Then, around 1953, I discovered “Black” stations (as opposed to “White” stations).  There was the energy and passion I had been looking for: Negro performers fusing blues and bluegrass and jazz into something that didn’t even yet have a name.

But Negro stations aren’t that common, and the White stations are stronger out here.  Then, around ’55, rock ‘n’ roll jumped the color tracks and careened into the mainstream.  Bill Haley was the pioneer, and of course Elvis.  Negro luminaries like Chuck Berry followed.  “Oh Mine Papa” was banished to make way for “Maybellene.”  It was a renaissance of music, not a little aided by the influx of sounds from south and southeast of the border (Latin, Cubano, Calypso).  Gradually my radio came to be on all the time.

Rockabilly was one of the first and still one of the strongest branches of rock ‘n’ roll.  Carl Perkins, Jerry Lee Lewis, Bill Haley, Roy Orbison… these are all household names.  But perhaps the greatest rockabilly performer of them all was Buddy Holly. 

Holly was versatile, mixing in folkish refrains a la The Everly Brothers with his toe-tapping rockabilly tunes.  “Oh Boy,” “Peggy Sue,” “Maybe Baby,” “It’s so Easy,” “Every Day” The list goes on for miles, and he’d just gotten started.  Just 22 and newly married, he was set to write the musical landscape of the 1960s.

And now he’s gone.

Ritchie Valens (Richard Valenzuela) exploding onto the scene last year with his sizzling rendition of the Mexican traditional song, “La Bamba,” and his ballad, “Donna,” has sold a million copies.  He was just 17, a high-school drop-out, and had just starred in his first movie.  Valens could have brought a latin touch to rock n’ roll just as Presley and Haley had popularized Negro music.

But now he’s gone.

24-year-old J. P. Richardson was better known as The Big Bopper.  His novelty rock n’ roll song, “Chantilly Lace,” was the third-most played record last year.  A disc jockey by trade, he’d taken a break to make it big and tour with Holly and Valens.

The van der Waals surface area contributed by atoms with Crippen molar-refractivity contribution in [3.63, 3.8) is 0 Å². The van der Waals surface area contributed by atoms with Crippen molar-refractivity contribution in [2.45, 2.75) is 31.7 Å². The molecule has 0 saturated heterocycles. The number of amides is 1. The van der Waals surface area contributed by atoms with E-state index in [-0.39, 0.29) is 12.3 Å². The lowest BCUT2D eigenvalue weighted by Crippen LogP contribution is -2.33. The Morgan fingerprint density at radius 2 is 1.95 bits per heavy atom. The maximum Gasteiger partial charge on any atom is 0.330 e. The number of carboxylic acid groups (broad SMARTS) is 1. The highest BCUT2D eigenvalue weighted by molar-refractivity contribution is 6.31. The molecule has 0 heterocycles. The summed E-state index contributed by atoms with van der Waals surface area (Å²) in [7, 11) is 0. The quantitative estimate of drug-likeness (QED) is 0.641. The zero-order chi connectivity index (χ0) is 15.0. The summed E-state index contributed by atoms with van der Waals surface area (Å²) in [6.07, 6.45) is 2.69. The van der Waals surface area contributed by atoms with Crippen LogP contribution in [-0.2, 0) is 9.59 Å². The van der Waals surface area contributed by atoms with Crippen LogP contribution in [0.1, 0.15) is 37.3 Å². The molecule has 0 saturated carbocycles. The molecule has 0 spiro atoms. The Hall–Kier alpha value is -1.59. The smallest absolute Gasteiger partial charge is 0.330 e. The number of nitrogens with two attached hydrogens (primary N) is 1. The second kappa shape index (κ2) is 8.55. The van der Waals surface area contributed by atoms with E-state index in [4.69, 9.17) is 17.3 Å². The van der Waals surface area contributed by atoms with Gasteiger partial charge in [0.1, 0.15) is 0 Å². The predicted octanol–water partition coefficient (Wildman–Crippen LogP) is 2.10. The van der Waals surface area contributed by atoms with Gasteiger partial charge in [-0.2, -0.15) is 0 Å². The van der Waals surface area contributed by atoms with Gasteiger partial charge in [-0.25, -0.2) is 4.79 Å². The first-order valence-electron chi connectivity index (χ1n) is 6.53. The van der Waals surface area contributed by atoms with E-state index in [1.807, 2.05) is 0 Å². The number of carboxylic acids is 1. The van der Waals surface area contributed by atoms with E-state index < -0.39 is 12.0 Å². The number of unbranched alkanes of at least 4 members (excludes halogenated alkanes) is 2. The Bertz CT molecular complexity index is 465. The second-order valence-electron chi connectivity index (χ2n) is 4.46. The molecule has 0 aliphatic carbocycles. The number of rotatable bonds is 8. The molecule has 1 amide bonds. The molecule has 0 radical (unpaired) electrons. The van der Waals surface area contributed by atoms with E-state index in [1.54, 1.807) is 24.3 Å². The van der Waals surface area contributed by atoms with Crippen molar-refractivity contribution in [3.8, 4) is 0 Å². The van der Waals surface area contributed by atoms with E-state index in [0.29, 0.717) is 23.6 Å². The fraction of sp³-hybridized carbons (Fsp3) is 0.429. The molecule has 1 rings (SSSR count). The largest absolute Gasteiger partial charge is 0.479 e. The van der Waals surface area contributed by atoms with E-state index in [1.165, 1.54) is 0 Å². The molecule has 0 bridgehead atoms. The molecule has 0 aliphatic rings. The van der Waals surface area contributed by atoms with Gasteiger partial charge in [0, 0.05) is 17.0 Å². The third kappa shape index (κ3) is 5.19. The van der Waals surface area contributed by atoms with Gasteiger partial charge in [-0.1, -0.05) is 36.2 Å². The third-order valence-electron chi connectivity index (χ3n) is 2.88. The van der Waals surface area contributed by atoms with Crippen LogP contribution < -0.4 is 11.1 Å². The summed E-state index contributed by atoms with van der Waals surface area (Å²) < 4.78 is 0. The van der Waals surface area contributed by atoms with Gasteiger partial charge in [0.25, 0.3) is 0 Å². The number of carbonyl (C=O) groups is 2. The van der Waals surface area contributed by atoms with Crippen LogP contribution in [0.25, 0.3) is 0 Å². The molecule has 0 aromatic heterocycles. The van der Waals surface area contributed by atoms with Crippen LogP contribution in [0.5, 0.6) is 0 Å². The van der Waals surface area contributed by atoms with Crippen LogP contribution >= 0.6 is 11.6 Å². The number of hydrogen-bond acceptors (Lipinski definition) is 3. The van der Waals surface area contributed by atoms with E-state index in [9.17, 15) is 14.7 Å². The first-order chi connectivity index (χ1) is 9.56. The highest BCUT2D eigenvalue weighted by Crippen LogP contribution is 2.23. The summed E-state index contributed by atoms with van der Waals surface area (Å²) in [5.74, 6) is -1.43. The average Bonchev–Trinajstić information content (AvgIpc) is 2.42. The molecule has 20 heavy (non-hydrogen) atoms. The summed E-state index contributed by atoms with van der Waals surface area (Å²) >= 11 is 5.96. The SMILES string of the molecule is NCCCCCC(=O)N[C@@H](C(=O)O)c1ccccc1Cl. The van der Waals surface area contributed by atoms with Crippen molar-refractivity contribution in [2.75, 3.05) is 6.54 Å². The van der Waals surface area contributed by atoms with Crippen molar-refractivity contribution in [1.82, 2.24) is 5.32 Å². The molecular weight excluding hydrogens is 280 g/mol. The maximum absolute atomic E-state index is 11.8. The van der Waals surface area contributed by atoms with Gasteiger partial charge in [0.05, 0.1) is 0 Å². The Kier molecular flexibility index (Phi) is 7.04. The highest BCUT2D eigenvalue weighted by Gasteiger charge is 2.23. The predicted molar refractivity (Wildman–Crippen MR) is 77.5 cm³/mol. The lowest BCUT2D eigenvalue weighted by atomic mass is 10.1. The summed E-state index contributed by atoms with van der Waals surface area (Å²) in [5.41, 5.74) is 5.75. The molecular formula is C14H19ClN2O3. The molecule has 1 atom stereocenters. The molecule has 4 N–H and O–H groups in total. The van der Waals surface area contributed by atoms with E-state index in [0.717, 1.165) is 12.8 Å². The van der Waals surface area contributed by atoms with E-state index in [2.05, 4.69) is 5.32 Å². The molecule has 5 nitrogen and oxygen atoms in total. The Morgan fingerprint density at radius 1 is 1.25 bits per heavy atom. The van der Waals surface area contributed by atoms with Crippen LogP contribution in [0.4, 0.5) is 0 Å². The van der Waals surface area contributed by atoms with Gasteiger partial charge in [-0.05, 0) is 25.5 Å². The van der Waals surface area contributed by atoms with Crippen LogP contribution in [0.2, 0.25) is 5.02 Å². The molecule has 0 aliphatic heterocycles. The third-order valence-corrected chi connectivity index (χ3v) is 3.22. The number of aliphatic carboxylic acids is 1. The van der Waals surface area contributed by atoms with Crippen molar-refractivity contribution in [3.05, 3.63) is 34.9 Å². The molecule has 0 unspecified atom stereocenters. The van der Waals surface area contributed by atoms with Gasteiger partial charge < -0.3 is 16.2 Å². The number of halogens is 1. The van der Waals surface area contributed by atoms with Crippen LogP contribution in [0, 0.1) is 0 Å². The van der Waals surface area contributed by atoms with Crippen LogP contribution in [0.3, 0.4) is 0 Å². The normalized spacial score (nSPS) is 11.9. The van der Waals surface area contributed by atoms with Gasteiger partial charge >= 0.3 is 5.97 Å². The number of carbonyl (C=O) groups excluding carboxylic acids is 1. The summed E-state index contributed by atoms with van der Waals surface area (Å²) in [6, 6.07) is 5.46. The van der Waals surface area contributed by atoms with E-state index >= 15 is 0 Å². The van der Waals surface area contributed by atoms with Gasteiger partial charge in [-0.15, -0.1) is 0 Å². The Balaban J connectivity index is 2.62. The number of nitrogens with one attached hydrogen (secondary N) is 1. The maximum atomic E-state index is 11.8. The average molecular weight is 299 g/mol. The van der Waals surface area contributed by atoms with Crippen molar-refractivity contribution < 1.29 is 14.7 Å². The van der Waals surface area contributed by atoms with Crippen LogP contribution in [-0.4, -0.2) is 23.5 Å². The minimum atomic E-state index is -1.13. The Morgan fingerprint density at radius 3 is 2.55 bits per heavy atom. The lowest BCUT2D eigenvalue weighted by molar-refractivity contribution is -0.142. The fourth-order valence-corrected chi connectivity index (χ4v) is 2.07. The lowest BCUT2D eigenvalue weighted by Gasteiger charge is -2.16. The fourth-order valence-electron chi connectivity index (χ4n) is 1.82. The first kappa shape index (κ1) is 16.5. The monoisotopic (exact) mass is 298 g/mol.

All three of them had just entertained a thousand fans at the Surf ballroom in Clear Lake, Iowa.  They then got on a chartered Beechcraft Bonanza bound for Fargo, North Dakota for gig last night.  They never made it.  Shortly after take off, the plane crashed killing all aboard (including the 22-year old pilot, Roger Peterson).

Today, my heart is so sick, I can barely type.  I know I’m sharing this emotion with millions of people around the nation, around the world.  I cannot even fathom the blow that has been dealt to music.  This is one of those unforeseeable events that changes the course of history and will always have us pondering “what if?”  and “if only.” 

I apologize for the break in schedule.  I just felt it important that I lower the flag of this column to half-mast in honor of the passing of these three musicians. 

Rest assured that my show will go on.  Put “That’ll be the Day” on the Victrola, have a good cry, and hang in there.  I’ll be back day-after-tomorrow.

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Ol’ Reliable (April 1959 Galaxy, First Part; 2-02-1959)

Reading Galaxy is like coming home.

Galaxy is the only science fiction magazine that I have bought consistently since its inception.  For nine years, I have read every story, enjoyed every Willy Ley article, perused every Bookshelf column, reviewed every Gold editorial.